Journeyman boxer David Whittom was in an induced coma at Saint John Regional Hospital on Monday following surgery to treat bleeding on the brain after a knockout loss.
The 38-year-old was listed in stable condition, said his trainer Francois Duguay.
Whittom (12-24-1), a Saint Quentin, N.B. native based in Quebec City, was knocked out in the 10th round of a bout for the Canadian cruiserweight title against Gary Kopas (8-11-2) of Saskatoon in Fredericton on Saturday night.
He got up off the canvas and seemed fine as he left the building with his girlfriend and his mother, Duguay said. But his girlfriend called shortly after they arrived at their hotel to say that Whittom had a severe headache and was sweating and nauseous. He was taken to hospital in Fredericton and transferred to Saint John when it was determined he had suffered a brain injury.
Surgery was performed early Sunday morning. Duguay said doctors considered it progress on Monday that he was deemed fit to undergo a brain scan.
Whittom, once a promising super-middleweight who fought world title contenders like Adrian Diaconu and Eleider Alvarez and future WBC champion Adonis Stevenson, has lost 19 of his last 21 bouts. He was in his first fight in 14 months.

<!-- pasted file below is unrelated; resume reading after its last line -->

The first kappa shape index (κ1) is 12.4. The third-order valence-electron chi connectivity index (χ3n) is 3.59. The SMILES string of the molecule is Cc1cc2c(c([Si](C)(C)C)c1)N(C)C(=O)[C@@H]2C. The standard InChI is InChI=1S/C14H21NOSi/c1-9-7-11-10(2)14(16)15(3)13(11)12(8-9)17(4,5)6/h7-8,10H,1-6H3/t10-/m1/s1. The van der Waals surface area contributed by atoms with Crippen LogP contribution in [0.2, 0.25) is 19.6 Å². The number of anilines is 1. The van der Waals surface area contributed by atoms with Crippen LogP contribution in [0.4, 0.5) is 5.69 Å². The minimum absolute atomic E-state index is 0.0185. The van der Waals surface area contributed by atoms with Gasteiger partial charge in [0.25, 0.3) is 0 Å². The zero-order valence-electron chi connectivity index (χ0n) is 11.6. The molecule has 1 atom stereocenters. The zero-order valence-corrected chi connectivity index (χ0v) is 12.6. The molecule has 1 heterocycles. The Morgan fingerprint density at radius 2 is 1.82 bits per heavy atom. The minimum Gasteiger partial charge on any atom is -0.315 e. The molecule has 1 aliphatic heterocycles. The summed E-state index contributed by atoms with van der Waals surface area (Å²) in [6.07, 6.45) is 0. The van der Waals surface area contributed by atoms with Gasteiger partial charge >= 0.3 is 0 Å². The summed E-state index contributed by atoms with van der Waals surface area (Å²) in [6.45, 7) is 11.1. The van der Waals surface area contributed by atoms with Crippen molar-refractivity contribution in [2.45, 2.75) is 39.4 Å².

He battled alcohol and drug abuse earlier in his career and twice considered retirement, only to stay in the ring despite the defeats.
"He'd been clean for 26 months and he was in top shape," said Duguay. "It was a winnable fight, that's why I took the fight."
He said Whittom was leading on the judges' scorecards when he was knocked out, which may have come from an accumulation of shots rather than one knockout punch, he said.
Vincent Morin, a friend and former teammate on the Quebec amateur boxing team who handles media relations for Montreal promoter Groupe Yvon Michel, said boxing was more than just a sport for Whittom.
"He hung up his gloves twice, but he was always coming back to boxing because it was his way out," said Morin. "It was known he had alcohol and drug problems and the only thing that kept him on track was boxing."
Morin said Whittom's injury may cause other retired boxers to think twice about returning to the ring.
"When it happens here like that you think about it — that it may be a sign not to come back," said Morin.
Bill Beacon, The Canadian Press